Thai cave rescue mission: Four more boys freed leaving four and coach in cave

Four boys rescued by divers yesterday

Four more boys have been freed from the cave in Thailand, leaving the remaining four and the coach still trapped. The operation to rescue the football team of 12 and their coach has stopped for the day, according to reports by CNN.

At a press conference on Monday afternoon, Narongsak Osattanakorn, Governor of Chiang Rai province and the head of the joint command center co-ordinating the operation, said rescue teams re-entered the cave system at 11am local time on Monday (2pm Sydney time).

Despite the many challenges ahead, and the death of one diver days ago, he struck an upbeat note: “I expect in the next hours we will have good news.”

Mr Osottanakorn said some of the boys could emerge around 10.30pm AEST. The boys most up to the challenge of diving in the murky waters would be the next to be retrieved.

He said the “water level is not worrisome” even though heavy rains have fallen on the Tham Luang cave system in the country’s north.

Thai authorities have also revealed what food the rescued boys craved most once they emerged.

Mr Osattanakorn said the rescued boys were in good spirits. They were hungry this morning and had requested pad kra pao — a popular dish of spicy basil chicken with rice.

But with the four being kept in isolation, they still won’t be able to embrace their parents — the closest they will get is a wave through a glass screen.

“We are considering to let the parents see the boys. Perhaps visiting him outside the (transparent) glass room,” Mr Osottanakorn was reported as saying.

The perilous journey to rescue the remaining nine could be even more dangerous the second time around, with rescuers today waking to gloomy skies as another thunderstorm looms, following a night of heavy monsoonal rains lashing the mountainous region. There are concerns that rising floodwaters in the cave complex will complicate rescue efforts and affect the evacuation.

Officials have said storms forecast for Chiang Rai province in Thailand’s far north had factored into their decision to go ahead with a complicated and dangerous plan for the boys aged between 11 and 16 and their coach to dive out of the cave.

Four of the boys were rescued on Sunday, but nine remain underground including their 25-year-old soccer coach, Ekkapol Chantawong. The second leg of the risky operation was placed on hold overnight as air canisters were today replenished along the underwater route to where the boys and their coach have been trapped for almost two weeks. Defibrillators were also put in place should the rescue take a bad turn. There were reports the divers re-entered the cave around 10am local time (AEST 1pm) Monday.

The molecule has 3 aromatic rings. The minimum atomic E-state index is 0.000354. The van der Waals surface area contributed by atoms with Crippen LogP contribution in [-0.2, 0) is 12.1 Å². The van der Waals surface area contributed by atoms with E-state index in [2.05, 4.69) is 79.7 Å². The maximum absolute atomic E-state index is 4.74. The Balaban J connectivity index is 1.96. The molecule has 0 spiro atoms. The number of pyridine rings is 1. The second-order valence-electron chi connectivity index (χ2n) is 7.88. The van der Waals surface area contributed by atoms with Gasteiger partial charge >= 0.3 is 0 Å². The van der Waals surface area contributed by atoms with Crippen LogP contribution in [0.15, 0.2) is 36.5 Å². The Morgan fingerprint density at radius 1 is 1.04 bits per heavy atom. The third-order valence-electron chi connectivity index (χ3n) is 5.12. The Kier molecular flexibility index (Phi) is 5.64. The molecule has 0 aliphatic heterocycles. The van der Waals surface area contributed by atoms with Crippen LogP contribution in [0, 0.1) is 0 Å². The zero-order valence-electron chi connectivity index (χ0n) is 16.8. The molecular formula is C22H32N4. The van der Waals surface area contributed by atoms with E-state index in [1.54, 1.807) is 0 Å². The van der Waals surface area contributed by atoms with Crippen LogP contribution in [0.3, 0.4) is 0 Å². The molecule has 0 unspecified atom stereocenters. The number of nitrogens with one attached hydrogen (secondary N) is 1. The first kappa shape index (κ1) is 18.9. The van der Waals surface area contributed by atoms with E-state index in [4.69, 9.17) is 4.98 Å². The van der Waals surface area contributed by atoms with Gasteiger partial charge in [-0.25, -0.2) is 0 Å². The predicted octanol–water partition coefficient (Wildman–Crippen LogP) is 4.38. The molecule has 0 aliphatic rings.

Thailand’s Interior Minister Anupong Paojinda revealed the same divers who rescued the four boys were conducting subsequent operations because of their knowledge of the terrain. The announcement came after officials met Monday morning to discuss how to get the remaining nine people out of the cave.

Foreign Minister Julie Bishop this morning said lessons from the initial effort would be applied as two more groups of four are brought out of the cave.

“The fact that it took so many hours underscores how precarious this whole mission is,” she said.

Mr Osottanakorn described the first rescue as “our masterpiece work” and claimed the four rescued boys were in “perfect” health — despite earlier reports that one was being “closely monitored”. Contrary to initial reports it’s now believed the weakest boys were selected to come out first, following an assessment by Adelaide cave diver and anaesthetist Dr Richard Harris.

Upon exiting the cave, they were evacuated by helicopter and ambulance to hospital in Chiang Rai province, where they remain.

According to CNN, the boys will spend a day or two in isolation, inside a sterilised isolation unit, as a health precaution. This means they’ll have no physical contact with their parents until the isolation period is over.

Authorities have so far refused to release the identities or conditions of the four who have escaped.

“Don’t ask these kinds of questions. Not wise questions to ask,” Prime Minister Prayut Chan-O-Cha told reporters in Bangkok on Monday morning when asked about the conditions of the four.